Hurricane Harvey as must-see TV: Donald Trump treats his first big natural disaster like a campaign rally

Trump awkwardly tries to play the role of a concerned president, but as usual he's obsessed with bigness

By Sophia Tesfaye

Senior Politics Editor

Published August 30, 2017 4:58AM (EDT)

 (AP/Alex Brandon/Charlie Riedel)
(AP/Alex Brandon/Charlie Riedel)

In its premiere season, “The President Apprentice” has collapsed in the ratings race, and the star of the show, Donald Trump, has turned to disturbing antics to boost its prospects. As if trying to top his galling equivocation of white supremacists with counter-protesters in the immediate aftermath of the violence in Charlottesville, Trump has responded to his first major natural disaster with what can only be described as an awkward excitement. It seemed as though the president was over the moon about his big chance to preside over what he called “an event of epic proportions.”

While mainstream commentators still pine for signs of a presidential pivot, Trump’s rhetorical response thus far to Tropical Storm Harvey has relied on sophomoric superlatives to describe both the size of the devastating storm and the crowds and ratings it has garnered for him. While the coordinated government response on all levels will thankfully (it appears) help the Gulf Coast avoid another Katrina-scale disaster, Trump’s inability to muster the seriousness this moment requires may leave him as politically damaged as George W. Bush was by the storm that overwhelmed New Orleans, and his reputation, 12 years ago.

Without conveying much sense that he perceived human suffering, Trump has managed to focus the attention on himself since well before Harvey even made landfall. The campaign-style ad he tweeted before the storm drew swift criticism from conservatives like Sen. Chuck Grassley, R-Iowa, and right-wing media giant Matt Drudge. Trump could only offer a “Good luck to everybody!” as he boarded a helicopter for Camp David. As the storm barreled down on Houston, the White House released one of the most consequential Friday news dumps in modern history.

“In the middle of a hurricane, even though it was a Friday evening, I assumed the ratings would be far higher than they would be normally,” Trump said later, to account for the timing of the White House announcement that he had issued a pardon to Joe Arpaio, the disgraced ex-sheriff of Phoenix.

Historic.” “Massive.” “Biggest ever.” “Thanks!” In more than a dozen tweets about the hurricane, the president used exclamation marks: “Even experts have said they’ve never seen one like this!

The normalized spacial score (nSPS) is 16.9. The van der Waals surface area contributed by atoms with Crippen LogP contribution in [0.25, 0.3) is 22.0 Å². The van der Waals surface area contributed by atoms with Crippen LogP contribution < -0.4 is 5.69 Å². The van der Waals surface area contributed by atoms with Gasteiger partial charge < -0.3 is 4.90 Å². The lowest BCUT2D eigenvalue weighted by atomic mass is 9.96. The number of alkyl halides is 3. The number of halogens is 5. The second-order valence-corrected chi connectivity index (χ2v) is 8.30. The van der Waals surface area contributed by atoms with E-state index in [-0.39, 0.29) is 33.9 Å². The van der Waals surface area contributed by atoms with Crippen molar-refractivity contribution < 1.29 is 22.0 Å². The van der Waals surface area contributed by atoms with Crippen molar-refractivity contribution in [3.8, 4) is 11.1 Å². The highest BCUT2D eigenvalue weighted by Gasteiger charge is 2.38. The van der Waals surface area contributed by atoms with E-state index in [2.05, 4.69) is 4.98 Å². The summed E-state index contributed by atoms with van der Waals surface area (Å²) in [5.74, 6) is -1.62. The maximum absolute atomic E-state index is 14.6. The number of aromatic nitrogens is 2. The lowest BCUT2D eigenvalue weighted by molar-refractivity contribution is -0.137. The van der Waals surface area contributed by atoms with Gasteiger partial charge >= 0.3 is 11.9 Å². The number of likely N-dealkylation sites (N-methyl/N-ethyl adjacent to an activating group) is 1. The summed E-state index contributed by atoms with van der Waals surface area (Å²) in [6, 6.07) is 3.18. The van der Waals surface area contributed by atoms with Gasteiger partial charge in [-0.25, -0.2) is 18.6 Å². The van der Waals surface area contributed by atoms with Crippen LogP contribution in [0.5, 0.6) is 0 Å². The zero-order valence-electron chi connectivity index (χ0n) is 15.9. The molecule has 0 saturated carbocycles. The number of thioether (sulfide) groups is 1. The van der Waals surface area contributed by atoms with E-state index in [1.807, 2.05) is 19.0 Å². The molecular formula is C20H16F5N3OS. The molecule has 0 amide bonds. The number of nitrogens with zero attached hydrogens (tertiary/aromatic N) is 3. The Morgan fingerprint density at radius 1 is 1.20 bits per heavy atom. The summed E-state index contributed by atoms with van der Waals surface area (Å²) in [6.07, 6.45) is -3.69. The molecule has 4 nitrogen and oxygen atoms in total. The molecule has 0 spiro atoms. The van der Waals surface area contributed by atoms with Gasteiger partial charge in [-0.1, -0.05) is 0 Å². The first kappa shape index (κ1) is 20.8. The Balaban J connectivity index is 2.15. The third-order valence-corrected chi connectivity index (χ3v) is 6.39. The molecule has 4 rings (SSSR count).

In a move apparently meant to project confidence, Trump traveled to nearby Corpus Christi, Texas, on Tuesday where he climbed atop a ladder to address his audience. “What a crowd. What a turnout,” he proudly remarked. As of late Tuesday afternoon, however, the president had yet to mention the 30 or more people killed by the storm and its effects, displaying an absence of empathy that’s hardly shocking at this point. Americans have perished and Trump, as per usual, is stuck on crowd size.

“We won’t say ‘congratulations,’” he told Texas state and federal officials gathered at the Corpus Christi firehouse, referring to the rescue and relief efforts they had temporarily suspended to attend his campaign-style event. “We don’t want to do that. We’ll congratulate each other when it’s all finished,” he said pledging a storm recovery "better than ever before." FEMA Director William Brock Long, Trump boasted on Tuesday, has become “very famous on television” due to Harvey.

Thousands of Texans have lost their homes, yet the president has yet to tweet any encouragement for other Americans to donate to relief organizations.

But whatever Trump says or does while Harvey is still wreaking havoc on Houston is far less important than what he and his administration do in the weeks ahead. It’s a good sign, more or less, that Trump brought along some pertinent Cabinet members to Texas on Tuesday. They are also wholly unprepared to handle a disaster of this proportion and their leadership is what will matter most as the Houston area struggles to recover.

By Sophia Tesfaye

Sophia Tesfaye is Salon's senior editor for news and politics, and resides in Washington, D.C. You can find her on Twitter at @SophiaTesfaye.

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